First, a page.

meals. Except that the rolls with my meatloaf were a bit stale. I've
stopped here on previous occasions and it is nice to see that they are
still in the business of feeding travellers along old u.s.6 dispite
most of the traffic being siphoned off by i84.
The Eagle Has Landed & The Cat Has
...at least as far as Franklin MA. Almost homeport garage, within
towing distance if necessary. Kind of strange hearing the Boston accent
and dialect on the Ham radio; I suppose it may take a few days to get
used to. When the Eagle landed on The Moon the Willshedoit was parked on The
Mall, Lester was lost—having an ice cream at the metro police station
and watching the affair on TV—whilst the rest of the Scouts in that
1969 Summer Camp Tour were hobnobbing with the press at the Smithsonian
Castle. We were just into the first week of the Roadrunner
Patrol's month-long road trip to Philmont Scout Ranch and other
places in the southwest.
Another case of not putting out my rain gauge at the first drop. Been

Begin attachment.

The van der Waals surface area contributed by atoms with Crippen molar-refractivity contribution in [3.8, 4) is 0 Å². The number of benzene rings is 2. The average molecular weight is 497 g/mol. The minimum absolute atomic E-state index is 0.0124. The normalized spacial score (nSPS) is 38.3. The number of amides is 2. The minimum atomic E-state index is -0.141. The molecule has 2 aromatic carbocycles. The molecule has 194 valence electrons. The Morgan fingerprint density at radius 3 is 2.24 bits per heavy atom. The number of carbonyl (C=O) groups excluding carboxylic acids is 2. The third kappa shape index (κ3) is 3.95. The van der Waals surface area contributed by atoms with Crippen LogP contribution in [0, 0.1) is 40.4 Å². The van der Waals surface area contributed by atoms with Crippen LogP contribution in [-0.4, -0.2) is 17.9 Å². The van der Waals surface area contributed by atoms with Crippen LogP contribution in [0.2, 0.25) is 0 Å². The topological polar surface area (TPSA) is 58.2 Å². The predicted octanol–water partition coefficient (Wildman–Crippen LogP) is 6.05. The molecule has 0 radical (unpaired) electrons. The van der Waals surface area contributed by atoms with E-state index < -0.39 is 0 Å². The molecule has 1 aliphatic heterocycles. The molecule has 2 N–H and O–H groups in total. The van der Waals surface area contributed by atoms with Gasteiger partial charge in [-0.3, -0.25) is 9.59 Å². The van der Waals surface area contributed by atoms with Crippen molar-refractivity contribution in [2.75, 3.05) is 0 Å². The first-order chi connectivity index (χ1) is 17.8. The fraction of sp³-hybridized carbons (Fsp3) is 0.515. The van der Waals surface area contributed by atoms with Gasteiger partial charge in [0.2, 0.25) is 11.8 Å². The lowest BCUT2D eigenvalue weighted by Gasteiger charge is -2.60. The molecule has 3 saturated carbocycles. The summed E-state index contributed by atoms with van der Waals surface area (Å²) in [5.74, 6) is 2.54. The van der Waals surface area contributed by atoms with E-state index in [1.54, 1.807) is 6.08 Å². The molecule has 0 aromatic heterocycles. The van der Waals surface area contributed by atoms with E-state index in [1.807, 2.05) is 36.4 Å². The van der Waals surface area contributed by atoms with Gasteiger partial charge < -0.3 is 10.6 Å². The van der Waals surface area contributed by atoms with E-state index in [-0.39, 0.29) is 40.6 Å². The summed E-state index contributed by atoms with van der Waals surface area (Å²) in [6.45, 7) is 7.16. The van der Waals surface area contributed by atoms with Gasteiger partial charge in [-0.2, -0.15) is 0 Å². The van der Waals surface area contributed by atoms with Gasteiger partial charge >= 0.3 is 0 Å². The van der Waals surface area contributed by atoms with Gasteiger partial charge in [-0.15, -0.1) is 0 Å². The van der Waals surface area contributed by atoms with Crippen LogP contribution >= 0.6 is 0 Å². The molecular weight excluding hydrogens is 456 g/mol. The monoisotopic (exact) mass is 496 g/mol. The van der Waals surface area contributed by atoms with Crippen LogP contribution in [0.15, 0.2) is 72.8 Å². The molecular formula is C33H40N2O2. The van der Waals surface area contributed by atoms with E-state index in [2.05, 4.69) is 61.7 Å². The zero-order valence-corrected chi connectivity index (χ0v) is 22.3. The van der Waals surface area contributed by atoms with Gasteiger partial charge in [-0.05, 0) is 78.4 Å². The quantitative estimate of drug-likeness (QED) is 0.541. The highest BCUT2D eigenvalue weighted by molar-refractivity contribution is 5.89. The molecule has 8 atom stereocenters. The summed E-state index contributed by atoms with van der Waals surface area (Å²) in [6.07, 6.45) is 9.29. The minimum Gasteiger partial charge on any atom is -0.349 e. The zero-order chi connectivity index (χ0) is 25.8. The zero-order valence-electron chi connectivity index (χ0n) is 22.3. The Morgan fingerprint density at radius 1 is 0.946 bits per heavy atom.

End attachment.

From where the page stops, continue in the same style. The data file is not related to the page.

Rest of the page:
raining here all day yesterday and still, now, into this morning there
are waves of light rain/drizzle. Roads are wet, cat is wet, I am wet
from dragging in cat. I have the pilots on in furnace and heater just
for effect. Baked a pie this morning more to take the chill off than
anything to do with the availability of rhubarb in the backyard garden.
I am in Acton, West Acton more precisely, where the action is
quite dull for the most part. Or quite a strain depending upon one's
point of view. Every day is another Death in Venice. I am parked behind
the fire house in a muni-carpark which becomes a Lake Louise with any